By Patricia McManus–Black Health Coalition of Wis.
We are going to spend the next few weeks talking about specific topics that are critical to the health of our community.
The men in our community are especially vulnerable because they tend to ignore their health more than women. It does not mean that women are all that much better, but because we are the carriers of life, so we automatically tend to interface with the health care system a lot more than men.
In this installment we’re going to pay special attention to some critical conditions men should be aware of. Our Black men are vital to the health of our community and they are dying too fast from preventable causes.
Yes, there are things that are not preventable, but sometimes we will act like nothing is preventable. Our men have this attitude of: “If it’s going to happen, it’s going to happen”.
How many times have you heard that statement from men—and yes, women too—that we care a great deal about. So this is for the men and the people who love them.
Make sure that they get a copy of this and begin to decide what they can do to take care of themselves better. Mothers, wives, partners, children, friends, let them know that they are too important to go out like that! Let’s look at the 10 top concerns about men’s health as stated by the Centers for Disease Control and Prevention (CDC):
1. Heart Disease. It’s the leading men’s health threat. To prevent or lower your risk, you should:
a. Eat a healthy diet
b. Don’t smoke or use other tobacco products
c. Include some type of physical activity
d. Get screened and treatment for high cholesterol or high blood pressure,
these are silent killers. Do not wait for symptoms
2. Cancer. To prevent or lower your risk of getting cancer, you should:
a. Get screened for prostate cancer and other types of cancer
b. Continue with the recommendations from #1.
c. Reduce exposure to cancer causing substances- smoke, asbestos, radia
tion, air pollution
3. Injuries. You should:
a. Wear your seat belt
b. Follow speed limits
c. Don’t drive under the influence of alcohol or any other substances
d. Don’t drive when sleepy or taking medication that can
make you not alert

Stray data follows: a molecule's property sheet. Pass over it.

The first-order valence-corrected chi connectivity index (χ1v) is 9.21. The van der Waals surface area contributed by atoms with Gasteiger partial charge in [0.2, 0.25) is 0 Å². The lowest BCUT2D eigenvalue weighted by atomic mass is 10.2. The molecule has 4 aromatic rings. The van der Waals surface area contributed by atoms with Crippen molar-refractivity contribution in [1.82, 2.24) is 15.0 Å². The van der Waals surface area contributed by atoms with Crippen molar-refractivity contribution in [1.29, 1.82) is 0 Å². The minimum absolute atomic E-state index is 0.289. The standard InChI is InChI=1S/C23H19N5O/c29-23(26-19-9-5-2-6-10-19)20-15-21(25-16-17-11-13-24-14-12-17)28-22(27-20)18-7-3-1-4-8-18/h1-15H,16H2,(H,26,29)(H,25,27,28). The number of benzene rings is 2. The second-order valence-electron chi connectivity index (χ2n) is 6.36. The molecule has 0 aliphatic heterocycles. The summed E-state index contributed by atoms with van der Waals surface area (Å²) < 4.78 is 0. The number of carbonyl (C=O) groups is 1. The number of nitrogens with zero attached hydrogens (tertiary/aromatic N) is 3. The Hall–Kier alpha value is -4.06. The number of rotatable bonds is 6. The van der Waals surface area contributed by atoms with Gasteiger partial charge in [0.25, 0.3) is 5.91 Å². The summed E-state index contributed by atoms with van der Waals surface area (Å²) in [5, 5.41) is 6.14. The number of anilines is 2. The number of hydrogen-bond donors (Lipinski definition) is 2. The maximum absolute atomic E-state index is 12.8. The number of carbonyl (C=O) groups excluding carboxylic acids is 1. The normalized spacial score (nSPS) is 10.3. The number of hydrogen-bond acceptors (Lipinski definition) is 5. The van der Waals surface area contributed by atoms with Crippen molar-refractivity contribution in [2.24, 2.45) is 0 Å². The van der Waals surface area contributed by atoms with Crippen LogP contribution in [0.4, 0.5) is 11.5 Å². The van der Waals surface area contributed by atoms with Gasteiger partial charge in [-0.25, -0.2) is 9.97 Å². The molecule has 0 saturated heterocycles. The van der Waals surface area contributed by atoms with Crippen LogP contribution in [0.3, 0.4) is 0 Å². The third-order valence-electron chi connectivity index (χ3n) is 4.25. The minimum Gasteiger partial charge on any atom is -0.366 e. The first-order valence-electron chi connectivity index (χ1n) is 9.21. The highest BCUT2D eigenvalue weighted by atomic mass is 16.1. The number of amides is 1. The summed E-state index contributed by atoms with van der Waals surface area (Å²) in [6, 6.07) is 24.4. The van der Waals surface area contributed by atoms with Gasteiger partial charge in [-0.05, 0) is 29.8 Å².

4. Stroke. You should:
a. Limit the amount of saturated fats in your diet.
b. Maintain a healthy weight and include physical activity
c. If you are diabetic, keep your blood sugar under control.
d. Drink alcohol only in moderation
e. Don’t smoke
5. COPD. You should:
a. Don’t smoke and avoid second hand smoke
b. Minimize exposure to chemicals and air pollution
6. Type 2 Diabetes. You should:
a. Lose excess pounds, if you are overweight
b. Eat a healthy diet, rich in fruits, vegetables and low-fat foods
c. Include physical activity
7. Flu. Get your annual flu vaccine. This is especially necessary for men
with any chronic conditions.
8. Suicide. This is another leading concern. An important high risk for suicide is depression. Treatment is available, do not feel that you cannot talk about it. If not your family, there are friends and also support services. For Milwaukee dial, 211 to be referred to services.
9. Kidney Disease. You should:
a. Eat a healthy diet
b. Include physical activity
c. Take medicine as prescribed
10. Alzheimer’s Disease. There is no proven way to prevent this disease
but try the following:
a. Take care of your health
b. Avoid head injuries
c. Avoid tobacco
d. If you choose to drink, do so in moderation
e. Stay socially active
f. Maintain mental fitness. Practice mental exercise and take steps to learn new things.
The first thing I know you are saying is: “You keep repeating the same things. That should tell you something. The basic rules for being healthy are the same to prevent most conditions that can negatively affect your quality of life. These are very simple things that can be done without massive changes in your lifestyle.
Remember, the rule is to start slow, but start. Pick one activity and begin. The strength of a nation is through its men. Is it any wonder that African American men are the target of so many negative things as it relates to health.
Another condition that I want to remind us of is stress as a result of racism and discrimination.
While women face racism and discrimination as well, for men in our community it gets right to the heart of their survival. This is why it is so important to be physically and mentally fit for the battle. We need you to be here and in the best shape that you can be.
August 19, 2012 //
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